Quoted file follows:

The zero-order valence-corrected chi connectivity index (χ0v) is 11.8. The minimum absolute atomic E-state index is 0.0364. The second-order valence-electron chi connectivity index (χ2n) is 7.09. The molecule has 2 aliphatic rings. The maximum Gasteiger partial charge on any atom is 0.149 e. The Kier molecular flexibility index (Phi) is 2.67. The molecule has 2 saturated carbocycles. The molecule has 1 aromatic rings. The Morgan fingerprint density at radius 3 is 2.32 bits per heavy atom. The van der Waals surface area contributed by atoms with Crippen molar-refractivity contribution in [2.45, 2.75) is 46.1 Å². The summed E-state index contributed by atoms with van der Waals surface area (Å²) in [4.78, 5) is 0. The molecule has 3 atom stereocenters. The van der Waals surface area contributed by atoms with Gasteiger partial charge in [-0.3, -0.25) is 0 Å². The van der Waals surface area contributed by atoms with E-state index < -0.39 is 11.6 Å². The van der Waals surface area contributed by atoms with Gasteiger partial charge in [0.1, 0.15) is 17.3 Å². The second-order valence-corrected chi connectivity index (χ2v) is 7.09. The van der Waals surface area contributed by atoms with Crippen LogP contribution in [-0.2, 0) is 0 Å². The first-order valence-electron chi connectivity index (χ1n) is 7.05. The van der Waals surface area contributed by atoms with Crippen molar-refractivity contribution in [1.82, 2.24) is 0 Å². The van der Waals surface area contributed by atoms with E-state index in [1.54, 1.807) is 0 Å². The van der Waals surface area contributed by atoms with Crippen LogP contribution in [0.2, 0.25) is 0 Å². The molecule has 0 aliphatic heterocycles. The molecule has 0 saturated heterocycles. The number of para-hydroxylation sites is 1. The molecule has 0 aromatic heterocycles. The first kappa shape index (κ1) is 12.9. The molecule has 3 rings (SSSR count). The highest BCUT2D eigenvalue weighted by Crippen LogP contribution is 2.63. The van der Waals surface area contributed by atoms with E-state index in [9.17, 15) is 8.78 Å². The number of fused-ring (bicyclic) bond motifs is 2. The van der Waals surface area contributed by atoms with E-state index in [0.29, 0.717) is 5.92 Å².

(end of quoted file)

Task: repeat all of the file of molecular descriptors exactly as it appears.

The zero-order valence-corrected chi connectivity index (χ0v) is 11.8. The minimum absolute atomic E-state index is 0.0364. The second-order valence-electron chi connectivity index (χ2n) is 7.09. The molecule has 2 aliphatic rings. The maximum Gasteiger partial charge on any atom is 0.149 e. The Kier molecular flexibility index (Phi) is 2.67. The molecule has 2 saturated carbocycles. The molecule has 1 aromatic rings. The Morgan fingerprint density at radius 3 is 2.32 bits per heavy atom. The van der Waals surface area contributed by atoms with Crippen molar-refractivity contribution in [2.45, 2.75) is 46.1 Å². The summed E-state index contributed by atoms with van der Waals surface area (Å²) in [4.78, 5) is 0. The molecule has 3 atom stereocenters. The van der Waals surface area contributed by atoms with Gasteiger partial charge in [-0.3, -0.25) is 0 Å². The van der Waals surface area contributed by atoms with E-state index < -0.39 is 11.6 Å². The van der Waals surface area contributed by atoms with Gasteiger partial charge in [0.1, 0.15) is 17.3 Å². The second-order valence-corrected chi connectivity index (χ2v) is 7.09. The van der Waals surface area contributed by atoms with Crippen LogP contribution in [-0.2, 0) is 0 Å². The first-order valence-electron chi connectivity index (χ1n) is 7.05. The van der Waals surface area contributed by atoms with Crippen molar-refractivity contribution in [1.82, 2.24) is 0 Å². The van der Waals surface area contributed by atoms with E-state index in [1.54, 1.807) is 0 Å². The van der Waals surface area contributed by atoms with Crippen LogP contribution in [0.2, 0.25) is 0 Å². The molecule has 0 aliphatic heterocycles. The molecule has 0 saturated heterocycles. The number of para-hydroxylation sites is 1. The molecule has 0 aromatic heterocycles. The first kappa shape index (κ1) is 12.9. The molecule has 3 rings (SSSR count). The highest BCUT2D eigenvalue weighted by Crippen LogP contribution is 2.63. The van der Waals surface area contributed by atoms with E-state index in [9.17, 15) is 8.78 Å². The number of fused-ring (bicyclic) bond motifs is 2. The van der Waals surface area contributed by atoms with E-state index in [0.29, 0.717) is 5.92 Å².